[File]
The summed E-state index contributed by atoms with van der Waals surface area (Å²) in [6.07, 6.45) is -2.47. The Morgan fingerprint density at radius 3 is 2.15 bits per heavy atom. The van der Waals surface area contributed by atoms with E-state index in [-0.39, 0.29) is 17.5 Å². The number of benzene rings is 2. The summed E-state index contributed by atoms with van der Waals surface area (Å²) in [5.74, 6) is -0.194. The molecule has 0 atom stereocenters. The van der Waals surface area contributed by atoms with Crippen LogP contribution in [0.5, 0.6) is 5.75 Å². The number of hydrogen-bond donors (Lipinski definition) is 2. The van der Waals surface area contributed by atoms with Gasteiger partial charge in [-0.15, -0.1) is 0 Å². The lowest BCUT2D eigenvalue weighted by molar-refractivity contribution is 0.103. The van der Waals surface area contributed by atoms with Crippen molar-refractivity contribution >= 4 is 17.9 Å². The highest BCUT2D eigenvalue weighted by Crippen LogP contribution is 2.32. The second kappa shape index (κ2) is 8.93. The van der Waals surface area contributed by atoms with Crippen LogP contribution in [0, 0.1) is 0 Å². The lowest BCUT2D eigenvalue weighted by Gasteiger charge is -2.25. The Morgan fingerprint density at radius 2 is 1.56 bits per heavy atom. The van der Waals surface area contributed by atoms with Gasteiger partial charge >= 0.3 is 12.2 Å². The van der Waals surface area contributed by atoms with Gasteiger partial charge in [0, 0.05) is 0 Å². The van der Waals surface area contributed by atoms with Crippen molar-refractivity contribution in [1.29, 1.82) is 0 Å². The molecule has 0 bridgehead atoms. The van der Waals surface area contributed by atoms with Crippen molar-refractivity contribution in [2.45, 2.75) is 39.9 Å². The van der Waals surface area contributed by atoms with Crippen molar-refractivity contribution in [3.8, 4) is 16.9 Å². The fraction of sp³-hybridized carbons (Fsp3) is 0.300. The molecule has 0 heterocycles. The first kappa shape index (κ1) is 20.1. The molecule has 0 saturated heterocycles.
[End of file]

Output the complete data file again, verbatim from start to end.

The summed E-state index contributed by atoms with van der Waals surface area (Å²) in [6.07, 6.45) is -2.47. The Morgan fingerprint density at radius 3 is 2.15 bits per heavy atom. The van der Waals surface area contributed by atoms with E-state index in [-0.39, 0.29) is 17.5 Å². The number of benzene rings is 2. The summed E-state index contributed by atoms with van der Waals surface area (Å²) in [5.74, 6) is -0.194. The molecule has 0 atom stereocenters. The van der Waals surface area contributed by atoms with Crippen LogP contribution in [0.5, 0.6) is 5.75 Å². The number of hydrogen-bond donors (Lipinski definition) is 2. The van der Waals surface area contributed by atoms with Gasteiger partial charge in [-0.15, -0.1) is 0 Å². The lowest BCUT2D eigenvalue weighted by molar-refractivity contribution is 0.103. The van der Waals surface area contributed by atoms with Crippen molar-refractivity contribution >= 4 is 17.9 Å². The highest BCUT2D eigenvalue weighted by Crippen LogP contribution is 2.32. The second kappa shape index (κ2) is 8.93. The van der Waals surface area contributed by atoms with Crippen LogP contribution in [0, 0.1) is 0 Å². The lowest BCUT2D eigenvalue weighted by Gasteiger charge is -2.25. The Morgan fingerprint density at radius 2 is 1.56 bits per heavy atom. The van der Waals surface area contributed by atoms with Gasteiger partial charge >= 0.3 is 12.2 Å². The van der Waals surface area contributed by atoms with Gasteiger partial charge in [0, 0.05) is 0 Å². The van der Waals surface area contributed by atoms with Crippen molar-refractivity contribution in [1.29, 1.82) is 0 Å². The molecule has 0 bridgehead atoms. The van der Waals surface area contributed by atoms with Crippen molar-refractivity contribution in [2.45, 2.75) is 39.9 Å². The van der Waals surface area contributed by atoms with Crippen molar-refractivity contribution in [3.8, 4) is 16.9 Å². The fraction of sp³-hybridized carbons (Fsp3) is 0.300. The molecule has 0 heterocycles. The first kappa shape index (κ1) is 20.1. The molecule has 0 saturated heterocycles.